theory, propaganda, etc., is their first end. But at the same time, as a result of this association, they acquire a new need—the need for society—and what appears as a means becomes an end. You can observe this practical process in its most splendid results whenever you see French socialist workers together. Such things as smoking, drinking, eating, and so forth are no longer means of contact or means that bring together. Company, association, and conversation, which again has society as its end, are enough for them; the brotherhood of man is no mere phrase with them, it is a fact of life, and the nobility of man shines upon us from their work-hardened bodies (Marx and Engels 1978 : 99–100).
Today, as work and work-hardened bodies seem to have faded away, the remnants of factories and steely machines make manifest this brotherhood. Sesto's industrial remains, in their solidity, have become altars to the nobility of work and the socialities it produced, fetish objects that both disavow and acknowledge the loss of past solidarities (Steinmetz 2010: 300).
One might think of this as a predominantly masculinist story, another iteration of the socialist veneration of male workers’ bodies where steely muscles and sweat indexed the cult of machines and of humans-as-machines (Buck-Morss 2002: 105; Petrović 2013). But this would erase the fact that the town of Sesto pulled a large part of its adult female population into the factories as well by providing child-care long before the Italian state began to do so. To keep women working during their children's summer holidays, for example, factories such as Falck paid for their employees’ offspring to spend time at the seaside or in the cool Italian Alps. Barbara Zicolella, a municipal employee tasked with managing the Sesto per l'UNESCO campaign, still remembers eight hundred Falck children leaving together en masse for the summer holidays.
There are thus many stories of female labor and political heroism that have found their way into Sesto per l'UNESCO's archive, especially when sons and daughters recognized that their mothers worked two shifts: in the factory and in the domestic economy at home. In the archive, these ordinary forms of female heroism and endurance sit alongside extraordinary accounts of female protagonism. When I asked whether their family had participated in the workers’ strikes of 1943–1944, the two elderly sisters Adriana Gabbione and Flora Gabrione mentioned their mother, who worked in Falck's nuts-and-bolts production department. Remembering the exact time and date of the beginning of her revolt (which had thousands of workers switch off their machines and simultaneously stand, silently, with their arms crossed), they recounted, “She was the first to switch off the machine at which she worked, on March 23, 1943, at 13:00, and she refused to switch it back on again, even under threat of arms. She then lost her voice for two full years. It was only the emotion of seeing her son ravaged by the war that made her regain her voice again.”
With these stories in mind, I stood in the Garden of Machines gazing up at the carroponte. I had been told that it was to be demolished when Breda closed. Giorgio Oldrini, the former mayor of Sesto who was watching the spectacle with a few others when the demolition was scheduled to occur, vividly described the group awestruck by the grandiosity of the structure suddenly “freed” of its shed and the “impenetrable walls that had enclosed the factories and hid them from view.”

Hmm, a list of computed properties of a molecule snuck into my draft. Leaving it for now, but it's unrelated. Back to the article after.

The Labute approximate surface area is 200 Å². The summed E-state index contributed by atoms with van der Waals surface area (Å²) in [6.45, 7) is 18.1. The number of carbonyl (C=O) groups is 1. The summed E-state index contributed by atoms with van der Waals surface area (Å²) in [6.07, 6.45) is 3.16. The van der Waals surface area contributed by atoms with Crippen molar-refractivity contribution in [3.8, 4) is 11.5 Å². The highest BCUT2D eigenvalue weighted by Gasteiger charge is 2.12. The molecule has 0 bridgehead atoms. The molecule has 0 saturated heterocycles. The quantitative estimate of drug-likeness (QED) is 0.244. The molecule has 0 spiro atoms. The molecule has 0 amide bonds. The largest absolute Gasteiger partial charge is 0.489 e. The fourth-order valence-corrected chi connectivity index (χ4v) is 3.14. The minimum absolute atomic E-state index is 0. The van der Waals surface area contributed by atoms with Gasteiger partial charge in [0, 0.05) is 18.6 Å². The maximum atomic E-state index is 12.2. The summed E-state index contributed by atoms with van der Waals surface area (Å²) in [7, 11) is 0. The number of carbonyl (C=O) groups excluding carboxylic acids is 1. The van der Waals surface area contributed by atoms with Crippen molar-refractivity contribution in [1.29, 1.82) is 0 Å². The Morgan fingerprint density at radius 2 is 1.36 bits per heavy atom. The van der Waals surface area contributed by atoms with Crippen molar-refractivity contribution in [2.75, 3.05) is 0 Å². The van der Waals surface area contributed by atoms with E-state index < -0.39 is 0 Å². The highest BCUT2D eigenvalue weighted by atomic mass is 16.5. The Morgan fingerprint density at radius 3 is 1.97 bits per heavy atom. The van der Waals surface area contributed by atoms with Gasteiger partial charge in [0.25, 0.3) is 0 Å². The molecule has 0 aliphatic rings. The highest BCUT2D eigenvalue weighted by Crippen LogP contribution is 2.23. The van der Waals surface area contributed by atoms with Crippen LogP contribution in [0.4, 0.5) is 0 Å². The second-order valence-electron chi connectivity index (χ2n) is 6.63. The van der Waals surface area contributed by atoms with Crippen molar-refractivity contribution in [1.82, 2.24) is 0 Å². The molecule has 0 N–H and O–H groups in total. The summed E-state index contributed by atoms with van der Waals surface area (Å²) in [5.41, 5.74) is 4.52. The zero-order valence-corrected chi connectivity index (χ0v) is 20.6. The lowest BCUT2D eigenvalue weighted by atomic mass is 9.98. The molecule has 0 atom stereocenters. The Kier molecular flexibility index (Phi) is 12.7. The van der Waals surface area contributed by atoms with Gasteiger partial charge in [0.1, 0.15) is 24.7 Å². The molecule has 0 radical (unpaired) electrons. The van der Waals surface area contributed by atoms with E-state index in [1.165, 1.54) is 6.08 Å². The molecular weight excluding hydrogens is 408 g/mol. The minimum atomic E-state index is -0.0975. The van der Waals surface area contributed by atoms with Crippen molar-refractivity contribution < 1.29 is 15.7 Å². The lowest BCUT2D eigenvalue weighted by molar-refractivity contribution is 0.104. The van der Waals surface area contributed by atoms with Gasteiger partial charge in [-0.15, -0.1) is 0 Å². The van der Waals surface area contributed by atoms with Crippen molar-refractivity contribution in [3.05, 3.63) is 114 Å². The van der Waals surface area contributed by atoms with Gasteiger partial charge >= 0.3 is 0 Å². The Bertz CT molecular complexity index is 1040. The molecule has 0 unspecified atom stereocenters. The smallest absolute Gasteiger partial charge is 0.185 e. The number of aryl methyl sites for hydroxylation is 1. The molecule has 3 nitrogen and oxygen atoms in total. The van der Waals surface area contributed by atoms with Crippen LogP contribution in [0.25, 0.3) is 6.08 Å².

The onlookers were “spellbound by the charm of this enormous object,” he said, perhaps because the bare metal carcass appeared both rock solid and frail in a rapidly vanishing world—a world of exhausted promises as not only factories but the entire dream world of twentieth-century mass utopia had come crashing down (Buck-Morss 2002). Perhaps the enormous structure rising up before them allowed the assembled onlookers to recognize that this dream had left some magnificent debris behind, offering reminders of the twentieth-century technological sublime. At that moment, Oldrini recounted, the assembled onlookers collectively agreed to treat the carroponte not as trash but as treasure. They kept the carroponte,
and it stands today, illuminated by deep red lights at night, as if metal was still being made.
As Lina Calvi sat with me on her narrow balcony that summer afternoon in 2013, she exhibited a recalcitrance similar to that of the carroponte itself. After all, she said, “These huge rolling mills, these laminatoi, these are objects that history cannot throw away in five minutes.” She insisted that Sesto's universality hinged on the very scale and weight of its infrastructure and objects. And yet, those objects are always already about more than scale and weight. Calvi told me these object-signs index “dignity”; that is to say, the fact that the town “impacted the lives of tens of thousands of people [and] allowed for them to live more dignified lives.” Sesto was one of those northern Italian industrial towns where masses of landless peasants escaping lives of penury in the Italian south gathered together. Yet for her, the gathering of the masses was about not only producing an industrial working class with shared knowledge regarding its rights, but also about creating a social body that was “rich in terms of its humanity (umanamente ricca),” “not rich in monetary terms!” There was, she explained, a crucial difference between a farmer and a salaried worker, one not only measured in terms of salaried security. Rather, the then mayor (the father of Sesto's now ex-mayor Giorgio Oldrini) insisted that workers should not only have housing, streets, and running water, but also access to art, music, schools. “We had schools for workers to learn painting, languages.… Sesto gave work, but it also gave us other possibilities.” Lina's account was thus one where the masses were encompassed within not only the communist project but a much larger Enlightenment trajectory as well.